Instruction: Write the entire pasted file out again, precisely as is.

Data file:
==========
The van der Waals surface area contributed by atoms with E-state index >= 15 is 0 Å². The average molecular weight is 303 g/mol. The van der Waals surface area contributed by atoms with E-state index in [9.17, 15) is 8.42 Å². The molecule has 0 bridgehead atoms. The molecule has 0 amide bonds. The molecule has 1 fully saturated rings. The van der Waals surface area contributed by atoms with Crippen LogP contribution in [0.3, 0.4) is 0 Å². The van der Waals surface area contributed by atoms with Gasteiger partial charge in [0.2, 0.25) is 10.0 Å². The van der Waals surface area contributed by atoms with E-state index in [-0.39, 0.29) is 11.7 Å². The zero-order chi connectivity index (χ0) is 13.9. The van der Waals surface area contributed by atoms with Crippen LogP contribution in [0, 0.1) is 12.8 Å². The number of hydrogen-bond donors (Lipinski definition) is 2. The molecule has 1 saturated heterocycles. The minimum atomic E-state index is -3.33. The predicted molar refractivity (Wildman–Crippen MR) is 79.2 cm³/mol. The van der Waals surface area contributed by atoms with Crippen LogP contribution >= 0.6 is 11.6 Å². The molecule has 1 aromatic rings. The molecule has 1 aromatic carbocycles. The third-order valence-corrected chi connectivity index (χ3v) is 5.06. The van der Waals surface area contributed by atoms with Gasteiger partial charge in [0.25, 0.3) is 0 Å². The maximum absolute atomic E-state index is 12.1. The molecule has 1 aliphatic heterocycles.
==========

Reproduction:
The van der Waals surface area contributed by atoms with E-state index >= 15 is 0 Å². The average molecular weight is 303 g/mol. The van der Waals surface area contributed by atoms with E-state index in [9.17, 15) is 8.42 Å². The molecule has 0 bridgehead atoms. The molecule has 0 amide bonds. The molecule has 1 fully saturated rings. The van der Waals surface area contributed by atoms with Crippen LogP contribution in [0.3, 0.4) is 0 Å². The van der Waals surface area contributed by atoms with Gasteiger partial charge in [0.2, 0.25) is 10.0 Å². The van der Waals surface area contributed by atoms with E-state index in [-0.39, 0.29) is 11.7 Å². The zero-order chi connectivity index (χ0) is 13.9. The van der Waals surface area contributed by atoms with Crippen LogP contribution in [0, 0.1) is 12.8 Å². The number of hydrogen-bond donors (Lipinski definition) is 2. The molecule has 1 saturated heterocycles. The minimum atomic E-state index is -3.33. The predicted molar refractivity (Wildman–Crippen MR) is 79.2 cm³/mol. The van der Waals surface area contributed by atoms with Crippen LogP contribution >= 0.6 is 11.6 Å². The molecule has 1 aromatic rings. The molecule has 1 aromatic carbocycles. The third-order valence-corrected chi connectivity index (χ3v) is 5.06. The van der Waals surface area contributed by atoms with Gasteiger partial charge in [0.25, 0.3) is 0 Å². The maximum absolute atomic E-state index is 12.1. The molecule has 1 aliphatic heterocycles.